Retailers Fight For Survival During COVID-19 Pandemic

The worldwide COVID-19 pandemic has caused many retailers to close their physical stores, causing a sudden increase of excess inventory. Nike alone saw an inventory spike of 7% in the fiscal quarter ending February 2020. Retailers are turning to different measures to keep business afloat.

Almost half of the online merchandise for U.S. mall stores is on sale this week. Refinitiv discovered this in a collaboration with StyleSage, which analyzes retailers, brands, online trends and products across the globe. The discount penetration (how much of the assortment is on sale) rose to 48% from 43% the previous week. The U.S. mall average percent discount is also up from a year ago. Whether this trend in the U.S. will spill over into other geographies and retailers remains to be seen.

Meanwhile, some retailers are trying to keep labor expenses under control as the coronavirus pandemic prompts a surge in layoffs and hiring freezes. To track these trends, Refinitiv partnered with LinkUp, which tracks global job listings across companies.

Health and wellness habits

During this public health crisis, wellness is at the forefront of consumers’ psyche as they continue to shop online for sports and activewear. “Consumers are looking to health and wellness now more than ever. Whether it’s to stay in shape at home or with a focus on mental health in stressful times, people all over the globe are finding ways to make sport a daily habit wherever, whenever and however they can,” according to Nike. (Source: Nike Q3 2020 earnings call, March 24, 2020).

Recently, Nike reported its Q3 2020 earnings for the period ending February 29. The retailer beat sales expectations, as revenue grew 7% over the last quarter. However, the retailer also saw a spike in costs that hurt profits, and inventory increased by 7% to $5.8 billion due to the impacts of COVID-19 in China. Recently, Nike offered a sitewide 25% discount in the U.S. to incentive digital traffic, which is not typical for them.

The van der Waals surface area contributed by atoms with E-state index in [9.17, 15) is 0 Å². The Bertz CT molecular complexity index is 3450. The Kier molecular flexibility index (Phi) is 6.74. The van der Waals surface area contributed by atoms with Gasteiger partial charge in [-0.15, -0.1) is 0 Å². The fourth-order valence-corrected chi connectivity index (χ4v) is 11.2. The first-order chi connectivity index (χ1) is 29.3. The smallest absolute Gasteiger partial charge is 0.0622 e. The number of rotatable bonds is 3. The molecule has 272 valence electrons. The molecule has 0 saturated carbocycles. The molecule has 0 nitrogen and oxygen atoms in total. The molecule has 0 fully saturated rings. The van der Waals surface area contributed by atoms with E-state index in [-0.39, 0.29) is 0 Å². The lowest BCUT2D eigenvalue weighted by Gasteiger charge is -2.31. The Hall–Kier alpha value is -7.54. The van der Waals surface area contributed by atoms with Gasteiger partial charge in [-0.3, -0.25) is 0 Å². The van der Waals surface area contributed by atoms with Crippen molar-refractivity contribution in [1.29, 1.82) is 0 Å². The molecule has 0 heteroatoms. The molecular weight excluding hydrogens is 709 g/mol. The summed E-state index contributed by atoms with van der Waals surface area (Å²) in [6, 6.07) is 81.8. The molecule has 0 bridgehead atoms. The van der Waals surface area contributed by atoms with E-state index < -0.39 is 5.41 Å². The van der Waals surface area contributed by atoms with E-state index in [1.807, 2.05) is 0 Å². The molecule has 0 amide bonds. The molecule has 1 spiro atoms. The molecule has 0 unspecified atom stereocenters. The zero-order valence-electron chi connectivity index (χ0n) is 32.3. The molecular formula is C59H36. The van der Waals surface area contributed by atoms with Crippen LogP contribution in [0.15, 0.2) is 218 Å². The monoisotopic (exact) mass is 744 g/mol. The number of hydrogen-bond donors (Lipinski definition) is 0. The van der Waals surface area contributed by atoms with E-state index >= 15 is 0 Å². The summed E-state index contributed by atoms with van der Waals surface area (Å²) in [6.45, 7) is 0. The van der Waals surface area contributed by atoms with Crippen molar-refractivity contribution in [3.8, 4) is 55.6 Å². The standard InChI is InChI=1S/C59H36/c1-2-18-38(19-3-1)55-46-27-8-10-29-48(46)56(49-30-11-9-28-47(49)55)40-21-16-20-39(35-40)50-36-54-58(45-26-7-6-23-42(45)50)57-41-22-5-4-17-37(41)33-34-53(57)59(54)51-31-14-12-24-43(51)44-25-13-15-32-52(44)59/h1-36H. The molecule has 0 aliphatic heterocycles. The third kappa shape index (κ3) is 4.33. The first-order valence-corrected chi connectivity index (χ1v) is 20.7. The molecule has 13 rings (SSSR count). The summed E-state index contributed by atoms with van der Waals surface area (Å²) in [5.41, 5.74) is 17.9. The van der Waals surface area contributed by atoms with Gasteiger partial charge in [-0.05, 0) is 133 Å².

In a collaboration with LinkUp, which tracks global job listings across companies, Refinitiv tracked a surge in layoffs and hiring freezes around the globe. Digging into this employment dataset, there are some interesting findings when looking at the LinkUp data alongside the Refinitiv I/B/E/S Mean Revenue Estimate (consensus) and Refinitiv StarMine SmartEstimate®.

Nike cut some jobs in mid-February, slightly before the Refinitiv Consensus started getting bearish. Notice in the exhibit below how the Refinitiv SmartEstimate preceded that job scale-back. Afterward, Nike pulled even more jobs in mid-March, after analysts polled by Refinitiv had been getting even more bearish. Accordingly, Nike’s revenue for the quarter ending February 2020 came in below the company’s previous guidance.

The SmartEstimate is a weighted average of analyst estimates, with more weight given to more recent estimates and more accurate analysts. Our studies have shown that when the SmartEstimate differs from the I/B/E/S mean by more than 2%, the company is likely to post subsequent earnings surprises directionally correct 70% of the time. Revenue SmartEstimates® are even more predictive of surprises, with a historical accuracy rate of 78%.

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